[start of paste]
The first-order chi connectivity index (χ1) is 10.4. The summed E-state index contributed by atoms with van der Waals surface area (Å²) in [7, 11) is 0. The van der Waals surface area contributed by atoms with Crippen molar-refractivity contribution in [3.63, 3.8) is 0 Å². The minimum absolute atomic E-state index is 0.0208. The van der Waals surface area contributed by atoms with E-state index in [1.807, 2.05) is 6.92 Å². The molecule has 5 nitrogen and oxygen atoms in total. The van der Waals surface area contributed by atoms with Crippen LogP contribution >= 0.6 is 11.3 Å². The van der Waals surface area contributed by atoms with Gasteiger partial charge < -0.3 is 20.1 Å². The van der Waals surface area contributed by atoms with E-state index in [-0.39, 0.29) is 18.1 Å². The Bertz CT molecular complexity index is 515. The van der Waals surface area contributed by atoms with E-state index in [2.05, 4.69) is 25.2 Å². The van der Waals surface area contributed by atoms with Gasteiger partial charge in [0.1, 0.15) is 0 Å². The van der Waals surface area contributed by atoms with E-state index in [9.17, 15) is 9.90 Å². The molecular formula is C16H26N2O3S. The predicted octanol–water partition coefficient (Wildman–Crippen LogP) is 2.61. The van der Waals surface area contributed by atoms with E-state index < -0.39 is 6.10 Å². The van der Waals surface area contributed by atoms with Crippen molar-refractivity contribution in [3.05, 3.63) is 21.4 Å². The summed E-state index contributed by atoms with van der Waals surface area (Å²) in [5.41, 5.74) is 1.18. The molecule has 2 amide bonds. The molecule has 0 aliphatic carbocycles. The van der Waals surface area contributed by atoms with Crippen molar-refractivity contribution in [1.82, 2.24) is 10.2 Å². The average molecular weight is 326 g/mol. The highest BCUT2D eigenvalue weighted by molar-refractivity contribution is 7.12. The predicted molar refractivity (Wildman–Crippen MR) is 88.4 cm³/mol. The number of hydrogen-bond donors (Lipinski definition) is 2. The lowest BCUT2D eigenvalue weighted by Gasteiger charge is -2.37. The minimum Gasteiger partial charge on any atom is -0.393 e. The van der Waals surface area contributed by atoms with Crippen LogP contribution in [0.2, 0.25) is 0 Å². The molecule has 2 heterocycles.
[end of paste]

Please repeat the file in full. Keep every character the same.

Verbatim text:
The first-order chi connectivity index (χ1) is 10.4. The summed E-state index contributed by atoms with van der Waals surface area (Å²) in [7, 11) is 0. The van der Waals surface area contributed by atoms with Crippen molar-refractivity contribution in [3.63, 3.8) is 0 Å². The minimum absolute atomic E-state index is 0.0208. The van der Waals surface area contributed by atoms with E-state index in [1.807, 2.05) is 6.92 Å². The molecule has 5 nitrogen and oxygen atoms in total. The van der Waals surface area contributed by atoms with Crippen LogP contribution >= 0.6 is 11.3 Å². The van der Waals surface area contributed by atoms with Gasteiger partial charge < -0.3 is 20.1 Å². The van der Waals surface area contributed by atoms with E-state index in [-0.39, 0.29) is 18.1 Å². The Bertz CT molecular complexity index is 515. The van der Waals surface area contributed by atoms with E-state index in [2.05, 4.69) is 25.2 Å². The van der Waals surface area contributed by atoms with Gasteiger partial charge in [0.1, 0.15) is 0 Å². The van der Waals surface area contributed by atoms with E-state index in [9.17, 15) is 9.90 Å². The molecular formula is C16H26N2O3S. The predicted octanol–water partition coefficient (Wildman–Crippen LogP) is 2.61. The van der Waals surface area contributed by atoms with E-state index < -0.39 is 6.10 Å². The van der Waals surface area contributed by atoms with Crippen molar-refractivity contribution in [3.05, 3.63) is 21.4 Å². The summed E-state index contributed by atoms with van der Waals surface area (Å²) in [5.41, 5.74) is 1.18. The molecule has 2 amide bonds. The molecule has 0 aliphatic carbocycles. The van der Waals surface area contributed by atoms with Crippen molar-refractivity contribution in [1.82, 2.24) is 10.2 Å². The average molecular weight is 326 g/mol. The highest BCUT2D eigenvalue weighted by molar-refractivity contribution is 7.12. The predicted molar refractivity (Wildman–Crippen MR) is 88.4 cm³/mol. The number of hydrogen-bond donors (Lipinski definition) is 2. The lowest BCUT2D eigenvalue weighted by Gasteiger charge is -2.37. The minimum Gasteiger partial charge on any atom is -0.393 e. The van der Waals surface area contributed by atoms with Crippen LogP contribution in [0.2, 0.25) is 0 Å². The molecule has 2 heterocycles.